Me and my friends are trying to build a laserharp driven by arduino as a learning exercise. Currently we are using a phototransistor to interrupt the laser light and play music.

However the activation area of the phototransistor seems to be very small and requires it to be placed quite precisely in the path of the beam.

I am unable to look for something like a large activation area phototransistors... if they exist?
Or is it possible to use some kind of lensing arrangment (which should be cheap) to focus light from a wider area to the transistor.

As another possibility, I would also like to look into solar cells. Since there area is quite adequate they are perfect for my application. However I don't know if their response time would be fast enough (close to phototransistor) and secondly from where do I get a single solar cell?
Since the laser is just a point on cell, using a solar panel is quite inadequate for my purpose.

More details: Sorry for not having them before.

I have one 8mW green laser (power is not precise, I hacked it out of a home projector.. but is getting my job done)

We incident the laser on a mirror, that is being rotated by a stepper motor. Currently 4 steps clockwise, and then 4 anticlockwise with a delay of around 4 ms on each step. This produces 4 beams of laser from a single beam.

As a pick I am currently using a phototransistor with Vcc. on the collector, and an emitter grounded through the resistance with a floating base.

When the phototransistor is used to block one of those lasers, if the laser happens to fall on the activation area of the phototransistor then it gets biased and I can read that. This combined with the step number of the stepper motor lets me determine which beam is being interrupted(realize, there is only 1 beam at a time)

The problem is that since the activation area of the phototransistor is quite small, its inconvenient to get it in line of laser. This creates a non-interactive user experience. I need to remedy this.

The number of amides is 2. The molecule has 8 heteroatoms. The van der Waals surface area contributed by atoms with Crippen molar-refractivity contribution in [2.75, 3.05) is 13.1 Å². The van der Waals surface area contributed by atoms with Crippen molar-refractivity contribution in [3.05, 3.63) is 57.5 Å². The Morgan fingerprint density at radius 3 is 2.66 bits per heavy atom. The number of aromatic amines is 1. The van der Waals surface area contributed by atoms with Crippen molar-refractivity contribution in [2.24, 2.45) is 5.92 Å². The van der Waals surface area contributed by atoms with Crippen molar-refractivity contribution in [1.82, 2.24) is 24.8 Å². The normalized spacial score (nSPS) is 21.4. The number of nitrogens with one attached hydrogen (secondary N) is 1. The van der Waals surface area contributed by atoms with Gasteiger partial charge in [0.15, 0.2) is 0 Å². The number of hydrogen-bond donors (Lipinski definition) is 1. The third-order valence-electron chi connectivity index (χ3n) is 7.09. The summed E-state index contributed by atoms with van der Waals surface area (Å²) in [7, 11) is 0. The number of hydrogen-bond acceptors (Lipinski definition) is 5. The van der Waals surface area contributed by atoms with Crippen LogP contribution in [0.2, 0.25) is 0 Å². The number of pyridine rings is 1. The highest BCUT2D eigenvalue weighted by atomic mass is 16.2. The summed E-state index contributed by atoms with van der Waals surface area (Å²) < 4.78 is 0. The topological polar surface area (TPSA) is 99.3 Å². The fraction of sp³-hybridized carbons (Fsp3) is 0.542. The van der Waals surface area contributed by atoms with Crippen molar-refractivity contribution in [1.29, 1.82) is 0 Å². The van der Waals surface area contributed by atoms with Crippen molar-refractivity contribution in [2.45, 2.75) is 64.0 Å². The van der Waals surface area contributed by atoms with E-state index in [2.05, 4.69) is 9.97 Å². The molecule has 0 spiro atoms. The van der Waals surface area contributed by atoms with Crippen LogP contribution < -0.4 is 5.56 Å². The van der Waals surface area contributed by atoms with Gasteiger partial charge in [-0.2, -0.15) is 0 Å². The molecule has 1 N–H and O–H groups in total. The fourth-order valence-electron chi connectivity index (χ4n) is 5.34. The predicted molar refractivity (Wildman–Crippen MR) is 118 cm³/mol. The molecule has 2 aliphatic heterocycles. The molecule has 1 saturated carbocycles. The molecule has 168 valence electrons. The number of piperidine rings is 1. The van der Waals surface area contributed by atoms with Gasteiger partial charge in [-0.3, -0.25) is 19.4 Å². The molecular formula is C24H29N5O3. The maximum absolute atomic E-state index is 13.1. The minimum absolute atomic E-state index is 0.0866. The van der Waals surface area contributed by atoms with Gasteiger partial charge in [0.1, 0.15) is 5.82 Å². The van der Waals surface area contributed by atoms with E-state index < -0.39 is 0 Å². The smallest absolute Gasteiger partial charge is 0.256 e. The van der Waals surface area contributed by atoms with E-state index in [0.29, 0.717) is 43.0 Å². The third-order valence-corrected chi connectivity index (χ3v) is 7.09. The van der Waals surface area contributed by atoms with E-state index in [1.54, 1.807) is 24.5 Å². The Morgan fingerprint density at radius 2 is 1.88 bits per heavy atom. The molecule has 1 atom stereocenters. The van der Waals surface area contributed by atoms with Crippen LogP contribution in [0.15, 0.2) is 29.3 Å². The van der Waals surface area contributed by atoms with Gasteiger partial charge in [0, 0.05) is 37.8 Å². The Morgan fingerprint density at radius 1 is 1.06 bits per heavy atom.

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    \$\begingroup\$ I'll be honest I don't understand the problem - maybe I'm being stupid and maybe a little diagram would help explain the problem to me? I've seen large activation photodiodes - maybe these'll do? Why are you unable to look for something like this? \$\endgroup\$ – Andy aka Apr 25 '13 at 20:49
  • \$\begingroup\$ I have added more details, not sure what kind of diagram do you need. Circuit diagram? And no I have not been able to find any cut photodiodes, can you direct me to a link? My transistor looks like this: essentialscrap.com/toycar/electronics-phototransistor.jpg \$\endgroup\$ – Dhruv Kapur Apr 26 '13 at 2:04
  • \$\begingroup\$ So you are holding the phototransistor by hand, like a guitar pic? And waving it where the laser beams are? \$\endgroup\$ – Bobbi Bennett Apr 26 '13 at 2:35
  • \$\begingroup\$ Yep... exactly. Currently its in a small prototyping bread board hooked to the main breadboard via really long wires. \$\endgroup\$ – Dhruv Kapur Apr 26 '13 at 8:36
  • \$\begingroup\$ All this is starting to sound like a barcode scanner with a voltage to frequency converter on the scan voltage and a voltage controled gain on an amplifier fed from the scan generated frequency and gain controlled by the detector signal. Kind of like air-piano with real sound. A smart phone and camera might have an APP to mimic that (or someone will rush to make one now). \$\endgroup\$ – KalleMP Oct 31 '15 at 11:22